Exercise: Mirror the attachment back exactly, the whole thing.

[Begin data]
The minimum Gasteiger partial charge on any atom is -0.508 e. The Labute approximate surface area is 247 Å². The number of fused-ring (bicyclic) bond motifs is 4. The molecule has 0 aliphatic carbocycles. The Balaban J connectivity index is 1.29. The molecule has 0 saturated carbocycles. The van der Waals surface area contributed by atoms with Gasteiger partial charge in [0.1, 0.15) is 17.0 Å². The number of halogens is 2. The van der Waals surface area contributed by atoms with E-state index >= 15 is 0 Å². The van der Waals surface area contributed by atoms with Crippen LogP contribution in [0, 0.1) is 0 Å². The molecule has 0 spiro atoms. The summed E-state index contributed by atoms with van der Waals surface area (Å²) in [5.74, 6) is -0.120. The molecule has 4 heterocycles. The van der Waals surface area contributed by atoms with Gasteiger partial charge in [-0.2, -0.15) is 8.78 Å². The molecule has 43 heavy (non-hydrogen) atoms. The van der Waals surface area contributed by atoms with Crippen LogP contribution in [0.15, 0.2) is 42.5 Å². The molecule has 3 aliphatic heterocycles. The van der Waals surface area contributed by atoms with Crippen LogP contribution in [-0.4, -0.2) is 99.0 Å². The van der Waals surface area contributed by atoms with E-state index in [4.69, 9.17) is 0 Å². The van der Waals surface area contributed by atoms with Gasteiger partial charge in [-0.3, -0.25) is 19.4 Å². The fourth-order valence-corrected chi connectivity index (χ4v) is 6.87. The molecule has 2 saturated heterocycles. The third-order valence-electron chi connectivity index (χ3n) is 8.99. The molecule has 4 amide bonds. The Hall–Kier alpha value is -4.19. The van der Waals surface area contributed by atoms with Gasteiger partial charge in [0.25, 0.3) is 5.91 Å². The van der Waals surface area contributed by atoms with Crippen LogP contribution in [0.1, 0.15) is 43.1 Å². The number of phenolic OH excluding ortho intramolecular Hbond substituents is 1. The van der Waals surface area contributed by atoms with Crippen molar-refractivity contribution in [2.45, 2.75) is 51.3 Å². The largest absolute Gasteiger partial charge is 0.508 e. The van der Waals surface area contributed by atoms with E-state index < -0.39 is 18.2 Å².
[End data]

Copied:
The minimum Gasteiger partial charge on any atom is -0.508 e. The Labute approximate surface area is 247 Å². The number of fused-ring (bicyclic) bond motifs is 4. The molecule has 0 aliphatic carbocycles. The Balaban J connectivity index is 1.29. The molecule has 0 saturated carbocycles. The van der Waals surface area contributed by atoms with Gasteiger partial charge in [0.1, 0.15) is 17.0 Å². The number of halogens is 2. The van der Waals surface area contributed by atoms with E-state index >= 15 is 0 Å². The van der Waals surface area contributed by atoms with Crippen LogP contribution in [0, 0.1) is 0 Å². The molecule has 0 spiro atoms. The summed E-state index contributed by atoms with van der Waals surface area (Å²) in [5.74, 6) is -0.120. The molecule has 4 heterocycles. The van der Waals surface area contributed by atoms with Gasteiger partial charge in [-0.2, -0.15) is 8.78 Å². The molecule has 43 heavy (non-hydrogen) atoms. The van der Waals surface area contributed by atoms with Crippen LogP contribution in [0.15, 0.2) is 42.5 Å². The molecule has 3 aliphatic heterocycles. The van der Waals surface area contributed by atoms with Crippen LogP contribution in [-0.4, -0.2) is 99.0 Å². The van der Waals surface area contributed by atoms with E-state index in [4.69, 9.17) is 0 Å². The van der Waals surface area contributed by atoms with Gasteiger partial charge in [-0.3, -0.25) is 19.4 Å². The fourth-order valence-corrected chi connectivity index (χ4v) is 6.87. The molecule has 2 saturated heterocycles. The third-order valence-electron chi connectivity index (χ3n) is 8.99. The molecule has 4 amide bonds. The Hall–Kier alpha value is -4.19. The van der Waals surface area contributed by atoms with Gasteiger partial charge in [0.25, 0.3) is 5.91 Å². The van der Waals surface area contributed by atoms with Crippen LogP contribution in [0.1, 0.15) is 43.1 Å². The number of phenolic OH excluding ortho intramolecular Hbond substituents is 1. The van der Waals surface area contributed by atoms with Crippen molar-refractivity contribution in [2.45, 2.75) is 51.3 Å². The largest absolute Gasteiger partial charge is 0.508 e. The van der Waals surface area contributed by atoms with E-state index < -0.39 is 18.2 Å².